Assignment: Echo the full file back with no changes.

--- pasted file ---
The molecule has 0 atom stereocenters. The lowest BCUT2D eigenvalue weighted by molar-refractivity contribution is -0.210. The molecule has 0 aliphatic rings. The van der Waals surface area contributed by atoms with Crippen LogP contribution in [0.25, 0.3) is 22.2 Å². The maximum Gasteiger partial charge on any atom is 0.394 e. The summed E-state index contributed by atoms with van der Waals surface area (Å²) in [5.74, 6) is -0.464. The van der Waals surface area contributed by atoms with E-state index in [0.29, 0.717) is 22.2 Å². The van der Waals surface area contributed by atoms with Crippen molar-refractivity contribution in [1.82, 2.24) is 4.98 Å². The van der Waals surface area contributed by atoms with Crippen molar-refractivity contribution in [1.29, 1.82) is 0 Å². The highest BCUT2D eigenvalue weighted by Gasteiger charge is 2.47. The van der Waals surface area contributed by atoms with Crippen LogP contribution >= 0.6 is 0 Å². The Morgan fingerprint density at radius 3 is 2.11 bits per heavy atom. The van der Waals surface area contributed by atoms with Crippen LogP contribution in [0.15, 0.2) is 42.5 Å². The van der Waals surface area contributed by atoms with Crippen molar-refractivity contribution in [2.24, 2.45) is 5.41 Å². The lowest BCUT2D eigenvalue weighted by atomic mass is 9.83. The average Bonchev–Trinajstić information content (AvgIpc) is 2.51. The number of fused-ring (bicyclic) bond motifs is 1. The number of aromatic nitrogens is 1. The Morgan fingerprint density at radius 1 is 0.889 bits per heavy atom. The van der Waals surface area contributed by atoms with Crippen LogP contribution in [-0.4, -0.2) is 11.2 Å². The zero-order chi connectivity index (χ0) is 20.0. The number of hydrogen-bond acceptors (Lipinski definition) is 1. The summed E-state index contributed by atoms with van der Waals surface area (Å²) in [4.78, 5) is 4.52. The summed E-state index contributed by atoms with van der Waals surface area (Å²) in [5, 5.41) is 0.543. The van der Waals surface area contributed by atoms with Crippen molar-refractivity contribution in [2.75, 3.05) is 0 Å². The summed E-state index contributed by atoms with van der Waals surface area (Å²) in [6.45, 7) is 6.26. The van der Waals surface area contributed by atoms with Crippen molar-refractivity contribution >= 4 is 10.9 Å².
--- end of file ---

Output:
The molecule has 0 atom stereocenters. The lowest BCUT2D eigenvalue weighted by molar-refractivity contribution is -0.210. The molecule has 0 aliphatic rings. The van der Waals surface area contributed by atoms with Crippen LogP contribution in [0.25, 0.3) is 22.2 Å². The maximum Gasteiger partial charge on any atom is 0.394 e. The summed E-state index contributed by atoms with van der Waals surface area (Å²) in [5.74, 6) is -0.464. The van der Waals surface area contributed by atoms with E-state index in [0.29, 0.717) is 22.2 Å². The van der Waals surface area contributed by atoms with Crippen molar-refractivity contribution in [1.82, 2.24) is 4.98 Å². The van der Waals surface area contributed by atoms with Crippen molar-refractivity contribution in [1.29, 1.82) is 0 Å². The highest BCUT2D eigenvalue weighted by Gasteiger charge is 2.47. The van der Waals surface area contributed by atoms with Crippen LogP contribution >= 0.6 is 0 Å². The Morgan fingerprint density at radius 3 is 2.11 bits per heavy atom. The van der Waals surface area contributed by atoms with Crippen LogP contribution in [0.15, 0.2) is 42.5 Å². The van der Waals surface area contributed by atoms with Crippen molar-refractivity contribution in [2.24, 2.45) is 5.41 Å². The lowest BCUT2D eigenvalue weighted by atomic mass is 9.83. The average Bonchev–Trinajstić information content (AvgIpc) is 2.51. The number of fused-ring (bicyclic) bond motifs is 1. The number of aromatic nitrogens is 1. The Morgan fingerprint density at radius 1 is 0.889 bits per heavy atom. The van der Waals surface area contributed by atoms with Crippen LogP contribution in [-0.4, -0.2) is 11.2 Å². The zero-order chi connectivity index (χ0) is 20.0. The number of hydrogen-bond acceptors (Lipinski definition) is 1. The summed E-state index contributed by atoms with van der Waals surface area (Å²) in [4.78, 5) is 4.52. The summed E-state index contributed by atoms with van der Waals surface area (Å²) in [5, 5.41) is 0.543. The van der Waals surface area contributed by atoms with Crippen molar-refractivity contribution in [2.75, 3.05) is 0 Å². The summed E-state index contributed by atoms with van der Waals surface area (Å²) in [6.45, 7) is 6.26. The van der Waals surface area contributed by atoms with Crippen molar-refractivity contribution >= 4 is 10.9 Å².